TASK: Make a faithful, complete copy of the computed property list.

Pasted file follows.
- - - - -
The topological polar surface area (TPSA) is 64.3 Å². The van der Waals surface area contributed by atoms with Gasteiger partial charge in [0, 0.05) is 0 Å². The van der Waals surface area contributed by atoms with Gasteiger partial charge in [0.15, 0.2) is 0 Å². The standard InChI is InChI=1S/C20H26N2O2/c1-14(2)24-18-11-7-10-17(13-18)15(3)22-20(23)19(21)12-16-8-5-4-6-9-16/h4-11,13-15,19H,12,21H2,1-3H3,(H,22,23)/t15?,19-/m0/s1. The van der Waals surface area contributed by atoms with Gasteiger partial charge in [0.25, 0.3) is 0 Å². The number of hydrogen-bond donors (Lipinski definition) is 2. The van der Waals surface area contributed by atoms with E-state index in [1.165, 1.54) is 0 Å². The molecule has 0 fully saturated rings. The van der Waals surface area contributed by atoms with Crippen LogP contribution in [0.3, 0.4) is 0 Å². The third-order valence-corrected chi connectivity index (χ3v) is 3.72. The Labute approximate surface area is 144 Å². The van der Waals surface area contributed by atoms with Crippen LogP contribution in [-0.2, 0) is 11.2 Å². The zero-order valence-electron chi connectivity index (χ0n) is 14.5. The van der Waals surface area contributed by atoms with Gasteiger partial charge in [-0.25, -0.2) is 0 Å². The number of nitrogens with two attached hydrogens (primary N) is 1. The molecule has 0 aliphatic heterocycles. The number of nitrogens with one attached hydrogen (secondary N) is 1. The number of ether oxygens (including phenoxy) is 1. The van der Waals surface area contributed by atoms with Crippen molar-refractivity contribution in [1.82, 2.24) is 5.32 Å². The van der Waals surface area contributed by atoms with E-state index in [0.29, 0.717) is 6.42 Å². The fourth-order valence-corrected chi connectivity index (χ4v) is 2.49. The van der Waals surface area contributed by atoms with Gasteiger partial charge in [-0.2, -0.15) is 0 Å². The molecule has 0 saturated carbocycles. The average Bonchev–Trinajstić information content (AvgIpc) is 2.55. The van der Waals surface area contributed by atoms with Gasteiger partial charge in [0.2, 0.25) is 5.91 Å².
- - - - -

The topological polar surface area (TPSA) is 64.3 Å². The van der Waals surface area contributed by atoms with Gasteiger partial charge in [0, 0.05) is 0 Å². The van der Waals surface area contributed by atoms with Gasteiger partial charge in [0.15, 0.2) is 0 Å². The standard InChI is InChI=1S/C20H26N2O2/c1-14(2)24-18-11-7-10-17(13-18)15(3)22-20(23)19(21)12-16-8-5-4-6-9-16/h4-11,13-15,19H,12,21H2,1-3H3,(H,22,23)/t15?,19-/m0/s1. The van der Waals surface area contributed by atoms with Gasteiger partial charge in [0.25, 0.3) is 0 Å². The number of hydrogen-bond donors (Lipinski definition) is 2. The van der Waals surface area contributed by atoms with E-state index in [1.165, 1.54) is 0 Å². The molecule has 0 fully saturated rings. The van der Waals surface area contributed by atoms with Crippen LogP contribution in [0.3, 0.4) is 0 Å². The third-order valence-corrected chi connectivity index (χ3v) is 3.72. The Labute approximate surface area is 144 Å². The van der Waals surface area contributed by atoms with Crippen LogP contribution in [-0.2, 0) is 11.2 Å². The zero-order valence-electron chi connectivity index (χ0n) is 14.5. The van der Waals surface area contributed by atoms with Gasteiger partial charge in [-0.25, -0.2) is 0 Å². The number of nitrogens with two attached hydrogens (primary N) is 1. The molecule has 0 aliphatic heterocycles. The number of nitrogens with one attached hydrogen (secondary N) is 1. The number of ether oxygens (including phenoxy) is 1. The van der Waals surface area contributed by atoms with Crippen molar-refractivity contribution in [1.82, 2.24) is 5.32 Å². The van der Waals surface area contributed by atoms with E-state index in [0.29, 0.717) is 6.42 Å². The fourth-order valence-corrected chi connectivity index (χ4v) is 2.49. The van der Waals surface area contributed by atoms with Gasteiger partial charge in [-0.2, -0.15) is 0 Å². The molecule has 0 saturated carbocycles. The average Bonchev–Trinajstić information content (AvgIpc) is 2.55. The van der Waals surface area contributed by atoms with Gasteiger partial charge in [0.2, 0.25) is 5.91 Å².